Lahaina is the largest city in Maui County, Hawaii. It covers an area of seven square miles and has a population of over nine thousand residents, though this number can often swell to over forty-thousand people during the tourist season. Lahaina covers the Hawaiian coast along highway 30, through Olawalu and all the way to Honokowai. The name Lahaina can be attributed to the phrase “La Haina”, which is Hawaiian for ”wicked sun”. As of the 2000 census, the city had twenty-six hundred households and eighteen hundred families. Lahaina’s population density is around fifteen hundred people per square mile and the housing density is about five hundred and twenty-six houses per square mile. The racial composition of Lahaina can be broken down in the following fashion; forty-three percent are Asian, almost ten percent are Pacific Islanders, twenty-six percent are caucasian, less then a half percent are African American, seven percent are Hispanic, seventeen percent are mixed ethnicities and one third of one percent are Native American. Of all the households in the city, forty-eight percent were married couples, twenty-seven percent had children under the age of eighteen and twelve percent had a female head of household with no male present. Average household size was three and a half people, and the average family size were four people. Median income in the city was $61,000 and the average household income was $80,000. Per Capita income is just under $30,000.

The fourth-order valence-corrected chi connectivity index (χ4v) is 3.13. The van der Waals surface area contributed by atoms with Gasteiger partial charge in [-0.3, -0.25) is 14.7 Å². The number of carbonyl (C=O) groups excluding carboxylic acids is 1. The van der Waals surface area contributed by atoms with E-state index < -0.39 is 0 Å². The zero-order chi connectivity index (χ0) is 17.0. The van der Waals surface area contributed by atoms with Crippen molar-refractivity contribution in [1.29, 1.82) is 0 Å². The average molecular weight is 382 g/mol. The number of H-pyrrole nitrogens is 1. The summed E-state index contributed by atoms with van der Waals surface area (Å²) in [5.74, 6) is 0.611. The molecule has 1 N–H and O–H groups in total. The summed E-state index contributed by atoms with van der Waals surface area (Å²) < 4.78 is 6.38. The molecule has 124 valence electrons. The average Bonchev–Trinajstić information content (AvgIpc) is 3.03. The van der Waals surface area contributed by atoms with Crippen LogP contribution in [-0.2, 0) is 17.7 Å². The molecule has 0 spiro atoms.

Lahaina can trace its history back hundreds of years, when it was the royal capital of Maui Loa. Before the Hawaiian islands were unified, Lahaina was attacked by Kamehameha the Great. Between 1820 and 1845, the city was the capital of the Kingdom of Hawaii. It was during this time that Betsey Stockton founded the first missionary school. Lahaina was also an important port for the whaling industry during this period of time. The whalers presence in the city often caused terrible conflicts between them and the Christian missionaries living in the area. Several times these conflicts escalated to the point that the whaling fleets would shell the city. Most sections of modern Lahaina can be traced to the early nineteenth century. This is especially true of Front street, which dates back to about 1819. Front Street is home to many restaurants and stores, and during the tourist season is filled with visitors to the islands. It is also the entertainment hub of the city, especially when it comes to West Maui’s nightlife. Another historic portion of the city is Banyan Tree Square. This square features a gigantic banyan tree that was planted in 1873 to celebrate the fiftieth anniversary of arrival of the first missionaries. The tree has gotten so large that it now covers almost two thirds of an acre.